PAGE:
Port Of Antwerp Q1 Report: Cargo Turnover Again Shows An Upward Trend

During the past quarter, the total maritime cargo turnover of Port of Antwerp fell by 3%, bringing the situation back to normal following the record figures of the first quarter in 2018. As the quarter unfolded, the total maritime cargo turnover again showed an upward trend. This trend is expected to continue in the coming months, also thanks to extra MSC cargo between Antwerp and Northern Europe starting in April.

Container traffic continues to grow, with March 2019 as the strongest month ever in terms of containers.

Container traffic: the strongest month of March ever

Container traffic put in a strong month in March, and even outperformed the month of March 2018, the previous best month ever.

Port of antwerp
Representation Image – Credits: portofantwerp.com

The container market share (in tonnes) of Port of Antwerp rose to 27.5% in 2018, or an increase of 0.7%. This allows Port of Antwerp to post the highest increase in the Hamburg-Le Havre range. Net growth amounted to 650,000 TEU.

Jacques Vandermeiren, CEO of the Port Authority, explains: “Our container throughput continues to grow despite the weakened economic outlook. This is good news for Port of Antwerp and consolidates our excellent position as a container cargo hub in the global logistics chain.”

Breakbulk: slight decline on the artificially high first quarter in 2018 due to US levies

Conventional breakbulk did rather well in the first quarter of 2019, but moderately well compared to the exceptional first quarter of 2018, driven by the build-up of steel stocks in anticipation of US import levies. As a result, iron and steel transhipment remained 5% below last year’s level.

RoRo transhipment was up 3.2%. Despite the decline in the number of rolling stock units, the number of tonnes went up thanks to the average weight per vehicle, especially in the utility vehicle category.

Dry bulk: top month for fertilisers

During the first quarter, total dry bulk transhipment decreased by 8.8% as a result of the lower throughput of ore (-22.9%), coal (-16.5%), scrap (-10.2%) and fertilisers (-2.2%). Throughput of sand and gravel was up 6%. Throughput of fertilisers made a strong recovery in March, with the best month throughout since February 2011.

Dry bulk is traditionally characterised by high volatility, with various commodities having highly varying characteristics.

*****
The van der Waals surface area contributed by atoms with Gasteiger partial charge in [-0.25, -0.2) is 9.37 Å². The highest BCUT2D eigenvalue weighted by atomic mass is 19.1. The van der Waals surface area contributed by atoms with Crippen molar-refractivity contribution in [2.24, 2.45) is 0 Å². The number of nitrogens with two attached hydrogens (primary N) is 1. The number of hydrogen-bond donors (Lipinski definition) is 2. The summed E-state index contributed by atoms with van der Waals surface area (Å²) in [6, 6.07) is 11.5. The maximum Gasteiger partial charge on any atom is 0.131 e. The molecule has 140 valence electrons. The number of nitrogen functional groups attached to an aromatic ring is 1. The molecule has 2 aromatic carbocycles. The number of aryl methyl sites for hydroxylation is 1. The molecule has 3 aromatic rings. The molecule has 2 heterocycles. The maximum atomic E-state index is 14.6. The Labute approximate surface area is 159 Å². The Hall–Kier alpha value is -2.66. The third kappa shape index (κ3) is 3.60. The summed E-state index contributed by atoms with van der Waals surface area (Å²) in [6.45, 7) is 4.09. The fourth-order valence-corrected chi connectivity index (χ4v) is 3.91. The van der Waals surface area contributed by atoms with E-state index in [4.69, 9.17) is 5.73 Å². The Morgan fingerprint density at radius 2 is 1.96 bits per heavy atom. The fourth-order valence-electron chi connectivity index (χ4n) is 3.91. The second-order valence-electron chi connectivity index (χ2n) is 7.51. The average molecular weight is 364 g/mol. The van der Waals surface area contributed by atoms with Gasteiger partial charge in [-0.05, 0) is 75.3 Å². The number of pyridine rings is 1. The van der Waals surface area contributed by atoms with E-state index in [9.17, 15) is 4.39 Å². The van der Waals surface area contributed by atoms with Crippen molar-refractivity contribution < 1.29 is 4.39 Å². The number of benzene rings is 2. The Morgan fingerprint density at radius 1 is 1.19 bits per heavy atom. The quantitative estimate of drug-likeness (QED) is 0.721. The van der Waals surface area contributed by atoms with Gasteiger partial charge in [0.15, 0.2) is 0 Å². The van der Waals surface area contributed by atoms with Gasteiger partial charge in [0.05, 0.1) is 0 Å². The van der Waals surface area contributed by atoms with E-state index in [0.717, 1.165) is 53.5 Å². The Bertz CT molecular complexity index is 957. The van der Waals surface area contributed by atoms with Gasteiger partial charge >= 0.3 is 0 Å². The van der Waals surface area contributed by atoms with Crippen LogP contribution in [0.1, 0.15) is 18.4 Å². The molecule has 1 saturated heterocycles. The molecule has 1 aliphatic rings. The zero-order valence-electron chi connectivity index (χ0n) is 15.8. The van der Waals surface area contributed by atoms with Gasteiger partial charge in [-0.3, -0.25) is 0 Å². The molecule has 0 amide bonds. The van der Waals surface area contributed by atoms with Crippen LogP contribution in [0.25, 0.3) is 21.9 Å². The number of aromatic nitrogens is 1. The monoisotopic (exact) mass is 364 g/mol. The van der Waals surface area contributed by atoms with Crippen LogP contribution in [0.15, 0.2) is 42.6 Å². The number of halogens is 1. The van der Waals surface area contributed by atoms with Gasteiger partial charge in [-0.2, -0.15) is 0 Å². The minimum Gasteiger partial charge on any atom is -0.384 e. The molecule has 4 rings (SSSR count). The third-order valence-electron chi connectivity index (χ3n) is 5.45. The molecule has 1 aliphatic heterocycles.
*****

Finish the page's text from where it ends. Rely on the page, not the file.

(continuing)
Liquid bulk: recovery in March after a weak January and February

Liquid bulk recorded a decline of 8.6% in the first quarter. After two weaker months (-12.4%), March showed a marked recovery, albeit less pronounced for petroleum derivatives, the largest segment within liquid bulk. A mild winter in 2019 versus a colder one in 2019 has an impact on the transhipment of petroleum derivatives. Also, the slowdown in the growth of the EU economy had implications for production volumes and energy demand, as did the evolution of crude oil prices.

Of particular note was the recovery in the transhipment of petroleum and chemicals. After three months, crude oil transhipment remains unchanged with 0.1%. Chemicals remain virtually unchanged (-0.6%) and saw a nice recovery in March following a sharp decrease in January and February.

Seagoing vessels

During the past three months, 3,519 seagoing vessels (-0.3%) called at Antwerp. The gross tonnage of these ships decreased by 0.2% to 101,539, 585 GT.

Annick De Ridder, the alderman for the Port, concludes: “We can look back on a strong first quarter with continued growth in container traffic. These figures confirm the role of Port of Antwerp as one of the main economic pillars of the country and as a major employer. To secure the future prosperity of our port, we urge Flanders to proceed soon with the approval of the draft preference decision on container handling capacity.”

Reference: portofantwerp.com

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